DENVER — The GoFundMe was a last resort.
Chereka Dickerson and her sisters poured over grant and loan applications trying to raise the money they need to save Welton Street Café, but the denials finally became too much.
"We're just trying to stay alive. We're not trying to get rich here people, we're just trying to survive," Dickerson said.
Her family's business has been around for 36 years since her mother and father opened the first iteration in the '80s. They've been at their current spot in Five Points, on Welton Street, for two decades.
"To me, it was always kind of like a second home. We grew up in this area, went to school in this area and always had a business in this area, so to see the changes, especially to see the loss of a lot of Black businesses, has been devastating," she said.
To realize they might be the next one not to make it is disheartening, she said.
The sisters will need to move their business in March. Rent has skyrocketed in their neighborhood, and they couldn't come to a new lease agreement with their building's owner.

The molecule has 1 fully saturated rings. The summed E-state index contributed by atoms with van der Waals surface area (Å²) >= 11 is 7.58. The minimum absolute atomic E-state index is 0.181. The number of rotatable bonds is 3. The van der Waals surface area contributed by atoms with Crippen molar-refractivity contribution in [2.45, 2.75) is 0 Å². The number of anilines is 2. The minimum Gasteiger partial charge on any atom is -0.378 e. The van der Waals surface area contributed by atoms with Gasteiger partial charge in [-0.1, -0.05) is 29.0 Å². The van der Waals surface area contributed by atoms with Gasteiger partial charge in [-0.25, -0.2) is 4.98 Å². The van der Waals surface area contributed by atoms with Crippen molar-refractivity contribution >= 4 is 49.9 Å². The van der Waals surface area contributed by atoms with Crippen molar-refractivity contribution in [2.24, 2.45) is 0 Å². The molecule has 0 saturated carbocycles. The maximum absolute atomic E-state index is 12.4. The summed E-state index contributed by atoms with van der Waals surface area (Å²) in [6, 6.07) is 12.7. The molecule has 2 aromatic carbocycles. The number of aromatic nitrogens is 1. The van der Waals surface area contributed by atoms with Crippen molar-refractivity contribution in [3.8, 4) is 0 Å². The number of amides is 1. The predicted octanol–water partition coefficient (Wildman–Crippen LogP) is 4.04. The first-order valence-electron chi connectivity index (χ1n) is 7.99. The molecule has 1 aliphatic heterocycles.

They've got a new location on Welton secured, but it's going to cost a good deal of money to build out and make it work.
"We're just trying to find something to at least get us started. We already have an architect team, a design team ready to go, but you know those permits cost thousands of dollars," Dickerson said.
Then, add the inflating prices for materials, not to mention the supply chain issues Dickerson and her sisters are sure they'll run into, and the price tag to start gets even heftier.
Dickerson waited to start the GoFundMe until she couldn't wait any longer.
"When I put the post up about our GoFundMe on Saturday -- woo, that was hard, it was hard. I called my sister and I was just like, 'I'm sad.' And she's like, 'I'm sad, too.' And we just sat on the phone crying," Dickerson said. "She was 12-years-old when we moved here back in 1999. I was 17."
Since the fundraiser went online, Welton Street Café has raised thousands of dollars. Dickerson said she's getting help elsewhere, too.
People are offering to help with fundraisers and pointing her to grants and funding opportunities she hadn't heard of be fore.
But the clock is ticking, and Dickerson said she'll take all the help she can get.
"Five Points is rich with Black history, and that's what we are," Dickerson said. "The prospect of not being here in Five Points is just heartbreaking, not only to us, but to many of our customers, many of our supporters."